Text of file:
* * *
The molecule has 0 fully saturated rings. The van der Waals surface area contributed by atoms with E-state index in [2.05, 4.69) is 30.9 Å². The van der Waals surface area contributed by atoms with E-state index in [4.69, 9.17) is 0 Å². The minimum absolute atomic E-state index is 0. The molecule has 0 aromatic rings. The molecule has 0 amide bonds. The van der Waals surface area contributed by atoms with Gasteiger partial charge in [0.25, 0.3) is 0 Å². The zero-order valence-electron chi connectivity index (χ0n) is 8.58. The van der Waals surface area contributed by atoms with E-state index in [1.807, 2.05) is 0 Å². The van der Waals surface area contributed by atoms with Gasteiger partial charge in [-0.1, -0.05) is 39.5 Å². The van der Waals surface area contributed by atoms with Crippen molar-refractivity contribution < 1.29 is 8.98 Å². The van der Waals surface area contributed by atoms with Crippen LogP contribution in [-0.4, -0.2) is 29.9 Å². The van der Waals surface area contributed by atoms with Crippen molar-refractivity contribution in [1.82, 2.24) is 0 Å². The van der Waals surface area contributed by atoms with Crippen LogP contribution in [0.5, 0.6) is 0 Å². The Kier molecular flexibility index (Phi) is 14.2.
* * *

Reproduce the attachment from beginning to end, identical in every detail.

The molecule has 0 fully saturated rings. The van der Waals surface area contributed by atoms with E-state index in [2.05, 4.69) is 30.9 Å². The van der Waals surface area contributed by atoms with E-state index in [4.69, 9.17) is 0 Å². The minimum absolute atomic E-state index is 0. The molecule has 0 aromatic rings. The molecule has 0 amide bonds. The van der Waals surface area contributed by atoms with Gasteiger partial charge in [0.25, 0.3) is 0 Å². The zero-order valence-electron chi connectivity index (χ0n) is 8.58. The van der Waals surface area contributed by atoms with E-state index in [1.807, 2.05) is 0 Å². The van der Waals surface area contributed by atoms with Gasteiger partial charge in [-0.1, -0.05) is 39.5 Å². The van der Waals surface area contributed by atoms with Crippen molar-refractivity contribution < 1.29 is 8.98 Å². The van der Waals surface area contributed by atoms with Crippen LogP contribution in [-0.4, -0.2) is 29.9 Å². The van der Waals surface area contributed by atoms with Crippen molar-refractivity contribution in [1.82, 2.24) is 0 Å². The van der Waals surface area contributed by atoms with Crippen LogP contribution in [0.5, 0.6) is 0 Å². The Kier molecular flexibility index (Phi) is 14.2.